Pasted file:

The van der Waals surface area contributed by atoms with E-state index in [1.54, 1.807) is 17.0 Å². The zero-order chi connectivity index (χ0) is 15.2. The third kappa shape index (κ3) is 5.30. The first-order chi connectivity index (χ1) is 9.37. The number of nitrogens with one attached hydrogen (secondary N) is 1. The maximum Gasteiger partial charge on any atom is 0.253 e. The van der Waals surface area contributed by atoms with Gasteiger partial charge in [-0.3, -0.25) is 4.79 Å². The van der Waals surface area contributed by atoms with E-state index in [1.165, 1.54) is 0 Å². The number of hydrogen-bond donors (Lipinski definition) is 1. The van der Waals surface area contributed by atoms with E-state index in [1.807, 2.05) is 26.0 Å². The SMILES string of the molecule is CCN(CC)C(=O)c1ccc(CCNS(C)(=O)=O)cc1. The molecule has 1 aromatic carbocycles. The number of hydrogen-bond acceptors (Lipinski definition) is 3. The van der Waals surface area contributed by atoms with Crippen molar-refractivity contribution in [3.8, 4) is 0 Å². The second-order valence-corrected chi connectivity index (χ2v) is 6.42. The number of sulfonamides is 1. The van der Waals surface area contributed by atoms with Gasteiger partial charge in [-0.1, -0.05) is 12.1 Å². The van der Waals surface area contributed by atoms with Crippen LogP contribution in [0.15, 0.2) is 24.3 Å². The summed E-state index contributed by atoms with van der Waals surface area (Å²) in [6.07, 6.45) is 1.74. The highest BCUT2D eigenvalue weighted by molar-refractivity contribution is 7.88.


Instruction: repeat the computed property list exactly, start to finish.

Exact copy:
The van der Waals surface area contributed by atoms with E-state index in [1.54, 1.807) is 17.0 Å². The zero-order chi connectivity index (χ0) is 15.2. The third kappa shape index (κ3) is 5.30. The first-order chi connectivity index (χ1) is 9.37. The number of nitrogens with one attached hydrogen (secondary N) is 1. The maximum Gasteiger partial charge on any atom is 0.253 e. The van der Waals surface area contributed by atoms with Gasteiger partial charge in [-0.3, -0.25) is 4.79 Å². The van der Waals surface area contributed by atoms with E-state index in [1.165, 1.54) is 0 Å². The number of hydrogen-bond donors (Lipinski definition) is 1. The van der Waals surface area contributed by atoms with E-state index in [1.807, 2.05) is 26.0 Å². The SMILES string of the molecule is CCN(CC)C(=O)c1ccc(CCNS(C)(=O)=O)cc1. The molecule has 1 aromatic carbocycles. The number of hydrogen-bond acceptors (Lipinski definition) is 3. The van der Waals surface area contributed by atoms with Crippen molar-refractivity contribution in [3.8, 4) is 0 Å². The second-order valence-corrected chi connectivity index (χ2v) is 6.42. The number of sulfonamides is 1. The van der Waals surface area contributed by atoms with Gasteiger partial charge in [-0.1, -0.05) is 12.1 Å². The van der Waals surface area contributed by atoms with Crippen LogP contribution in [0.15, 0.2) is 24.3 Å². The summed E-state index contributed by atoms with van der Waals surface area (Å²) in [6.07, 6.45) is 1.74. The highest BCUT2D eigenvalue weighted by molar-refractivity contribution is 7.88.